Armed robberies of Italian banks and building societies have soared after a controversial prisoner amnesty in the country's crowded jails.
Last year's indulto, or pardon, for prisoners with less than three years left to serve caused uproar.
More than 15,000 inmates were released. Within hours, dozens had been arrested and sent back to jail after reoffending. New crime figures have again fuelled the controversy.
The number of bank robberies has risen nationwide, official statistics say, including a staggering 102 per cent increase in Piedmont, in the north.
There have also been marked increases in Veneto (85.1 per cent) and the Marche region (86.9 per cent), where, after a three-day series of bank raids that netted more than £70,000, police arrested six people and found that all had been released under the amnesty.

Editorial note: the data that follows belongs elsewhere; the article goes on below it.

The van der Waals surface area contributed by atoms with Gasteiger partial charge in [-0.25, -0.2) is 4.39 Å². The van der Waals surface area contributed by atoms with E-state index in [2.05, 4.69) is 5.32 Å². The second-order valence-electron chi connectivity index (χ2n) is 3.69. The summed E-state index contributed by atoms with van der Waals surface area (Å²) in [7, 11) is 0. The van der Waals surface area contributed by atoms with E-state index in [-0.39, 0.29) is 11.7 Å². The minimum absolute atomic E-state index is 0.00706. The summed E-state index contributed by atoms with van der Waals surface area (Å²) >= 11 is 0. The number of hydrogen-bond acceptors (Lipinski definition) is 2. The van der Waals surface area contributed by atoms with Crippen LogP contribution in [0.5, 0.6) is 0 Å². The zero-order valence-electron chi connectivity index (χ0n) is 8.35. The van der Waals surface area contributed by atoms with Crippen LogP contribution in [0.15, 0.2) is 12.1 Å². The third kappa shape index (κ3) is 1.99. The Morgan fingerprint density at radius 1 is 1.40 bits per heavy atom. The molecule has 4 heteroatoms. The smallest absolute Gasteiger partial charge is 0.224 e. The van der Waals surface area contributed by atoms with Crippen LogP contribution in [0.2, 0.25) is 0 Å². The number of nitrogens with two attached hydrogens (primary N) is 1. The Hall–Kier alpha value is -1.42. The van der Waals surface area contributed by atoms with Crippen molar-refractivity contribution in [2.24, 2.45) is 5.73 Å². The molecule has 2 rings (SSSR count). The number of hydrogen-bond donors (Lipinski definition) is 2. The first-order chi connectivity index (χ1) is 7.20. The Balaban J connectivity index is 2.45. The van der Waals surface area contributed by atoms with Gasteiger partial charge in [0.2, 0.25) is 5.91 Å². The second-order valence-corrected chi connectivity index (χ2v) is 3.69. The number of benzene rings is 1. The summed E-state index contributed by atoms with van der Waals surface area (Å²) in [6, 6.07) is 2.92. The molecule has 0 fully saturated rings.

In Turin, three men arrested for holding up a bank inside a hospital disguised as doctors were also found to be pardoned ex-prisoners.
One ex-convict, released after serving seven years for armed robbery, was arrested as he fled the scene of a raid in Milan and told police: "I needed the money to visit my girlfriend in Cuba."
The most serious case was in the northern city of Udine where plumber Piero Melis, 53, was released early from an eight-month sentence for attacking his wife Carla - only to be rearrested less than six hours later after allegedly trying to strangle her.
Sunday, June 17, 2007
Crime & Punishment (Italian style)
From the Telegraph: